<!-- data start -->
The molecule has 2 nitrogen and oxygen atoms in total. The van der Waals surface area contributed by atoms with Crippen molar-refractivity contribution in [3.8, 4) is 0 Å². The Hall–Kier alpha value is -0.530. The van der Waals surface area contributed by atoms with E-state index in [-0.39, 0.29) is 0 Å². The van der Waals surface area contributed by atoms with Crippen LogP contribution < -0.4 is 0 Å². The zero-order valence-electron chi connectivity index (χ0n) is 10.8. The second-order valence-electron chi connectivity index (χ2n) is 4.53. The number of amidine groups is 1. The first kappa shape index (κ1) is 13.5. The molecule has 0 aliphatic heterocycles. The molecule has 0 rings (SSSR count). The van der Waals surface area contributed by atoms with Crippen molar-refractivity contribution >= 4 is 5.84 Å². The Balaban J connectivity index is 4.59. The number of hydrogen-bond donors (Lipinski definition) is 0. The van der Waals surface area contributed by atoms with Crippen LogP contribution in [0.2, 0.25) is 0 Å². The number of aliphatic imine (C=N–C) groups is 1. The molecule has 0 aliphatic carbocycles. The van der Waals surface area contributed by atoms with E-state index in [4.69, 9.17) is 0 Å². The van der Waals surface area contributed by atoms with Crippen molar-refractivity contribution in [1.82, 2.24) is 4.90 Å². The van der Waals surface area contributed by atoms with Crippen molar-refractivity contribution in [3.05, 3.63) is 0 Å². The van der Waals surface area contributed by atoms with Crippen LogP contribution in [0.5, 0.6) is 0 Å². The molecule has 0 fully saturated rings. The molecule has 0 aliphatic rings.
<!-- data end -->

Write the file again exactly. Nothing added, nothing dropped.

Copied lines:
The molecule has 2 nitrogen and oxygen atoms in total. The van der Waals surface area contributed by atoms with Crippen molar-refractivity contribution in [3.8, 4) is 0 Å². The Hall–Kier alpha value is -0.530. The van der Waals surface area contributed by atoms with E-state index in [-0.39, 0.29) is 0 Å². The van der Waals surface area contributed by atoms with Crippen LogP contribution < -0.4 is 0 Å². The zero-order valence-electron chi connectivity index (χ0n) is 10.8. The second-order valence-electron chi connectivity index (χ2n) is 4.53. The number of amidine groups is 1. The first kappa shape index (κ1) is 13.5. The molecule has 0 aliphatic heterocycles. The molecule has 0 rings (SSSR count). The van der Waals surface area contributed by atoms with Crippen molar-refractivity contribution >= 4 is 5.84 Å². The Balaban J connectivity index is 4.59. The number of hydrogen-bond donors (Lipinski definition) is 0. The van der Waals surface area contributed by atoms with Crippen LogP contribution in [0.2, 0.25) is 0 Å². The number of aliphatic imine (C=N–C) groups is 1. The molecule has 0 aliphatic carbocycles. The van der Waals surface area contributed by atoms with E-state index in [4.69, 9.17) is 0 Å². The van der Waals surface area contributed by atoms with Crippen molar-refractivity contribution in [1.82, 2.24) is 4.90 Å². The van der Waals surface area contributed by atoms with Crippen molar-refractivity contribution in [3.05, 3.63) is 0 Å². The van der Waals surface area contributed by atoms with Crippen LogP contribution in [0.5, 0.6) is 0 Å². The molecule has 0 fully saturated rings. The molecule has 0 aliphatic rings.